Edit: Misread, sorry. Yeah, it stays the same. They still check your credit for the Plus loans. I just applied for them, though, and as a 20 year old student with no credit, they offered me something crazy like $20,000 over tuition cost for undergrad. They're pretty lenient with them it seems.

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Onion
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Re: Anyone know the implications of the Feds "takeover" of loans

Postby Onion » Wed Apr 28, 2010 11:46 am

Can the loads still be consolidated for a lower rate after law school is over, should the lending rate fall?

Renzo
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Re: Anyone know the implications of the Feds "takeover" of loans

Postby Renzo » Wed Apr 28, 2010 12:01 pm

Onion wrote:Can the loads still be consolidated for a lower rate after law school is over, should the lending rate fall?

Yup. The only thing that changes is no free money for private loan originators.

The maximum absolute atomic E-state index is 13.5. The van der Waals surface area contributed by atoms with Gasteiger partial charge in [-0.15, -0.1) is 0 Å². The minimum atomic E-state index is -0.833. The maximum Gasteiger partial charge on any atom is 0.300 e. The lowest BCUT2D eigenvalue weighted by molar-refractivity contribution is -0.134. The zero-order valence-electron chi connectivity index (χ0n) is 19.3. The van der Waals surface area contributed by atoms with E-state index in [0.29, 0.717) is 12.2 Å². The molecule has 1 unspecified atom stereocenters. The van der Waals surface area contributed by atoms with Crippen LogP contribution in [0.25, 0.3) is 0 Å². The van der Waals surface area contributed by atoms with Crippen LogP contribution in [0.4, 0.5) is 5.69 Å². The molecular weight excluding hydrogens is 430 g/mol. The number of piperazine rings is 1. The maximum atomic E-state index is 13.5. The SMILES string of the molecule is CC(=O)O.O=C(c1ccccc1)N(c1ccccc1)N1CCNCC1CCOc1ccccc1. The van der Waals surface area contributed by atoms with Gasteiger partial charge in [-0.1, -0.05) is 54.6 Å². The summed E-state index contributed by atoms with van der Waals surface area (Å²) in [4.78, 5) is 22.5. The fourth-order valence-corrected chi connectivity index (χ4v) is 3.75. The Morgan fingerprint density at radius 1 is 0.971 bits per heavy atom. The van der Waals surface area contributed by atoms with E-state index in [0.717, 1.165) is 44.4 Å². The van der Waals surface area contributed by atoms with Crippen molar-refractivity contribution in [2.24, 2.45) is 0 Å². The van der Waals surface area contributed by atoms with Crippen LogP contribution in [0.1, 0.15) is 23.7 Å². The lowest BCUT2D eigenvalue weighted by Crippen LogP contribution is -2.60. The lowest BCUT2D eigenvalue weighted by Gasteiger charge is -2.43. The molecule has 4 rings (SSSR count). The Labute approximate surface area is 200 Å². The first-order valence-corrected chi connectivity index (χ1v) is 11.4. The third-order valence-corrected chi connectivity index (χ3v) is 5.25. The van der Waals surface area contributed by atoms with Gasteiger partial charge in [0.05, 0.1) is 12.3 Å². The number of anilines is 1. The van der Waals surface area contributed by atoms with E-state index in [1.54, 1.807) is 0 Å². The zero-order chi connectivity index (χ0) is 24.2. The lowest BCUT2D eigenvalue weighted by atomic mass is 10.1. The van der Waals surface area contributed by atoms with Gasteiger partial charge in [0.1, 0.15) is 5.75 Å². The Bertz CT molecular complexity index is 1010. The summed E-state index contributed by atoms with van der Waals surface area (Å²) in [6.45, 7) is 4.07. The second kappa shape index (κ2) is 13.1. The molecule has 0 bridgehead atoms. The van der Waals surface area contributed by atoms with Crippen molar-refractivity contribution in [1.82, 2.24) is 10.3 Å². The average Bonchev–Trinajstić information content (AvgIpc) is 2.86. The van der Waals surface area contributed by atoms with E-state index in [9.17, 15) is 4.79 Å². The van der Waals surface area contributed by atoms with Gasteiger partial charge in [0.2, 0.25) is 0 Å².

Anonymous Loser
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Re: Anyone know the implications of the Feds "takeover" of loans

Postby Anonymous Loser » Wed Apr 28, 2010 12:09 pm

Onion wrote:Can the loads still be consolidated for a lower rate after law school is over, should the lending rate fall?


A federal consolidation loan will use a weighted average of the rates on the existing loans to arrive at the rate for the new loan, as was the case before the elimination of the FFELP program. You would not have been able to consolidate at a lower rate before the recent changes took place, nor will you be able to do so now.

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Onion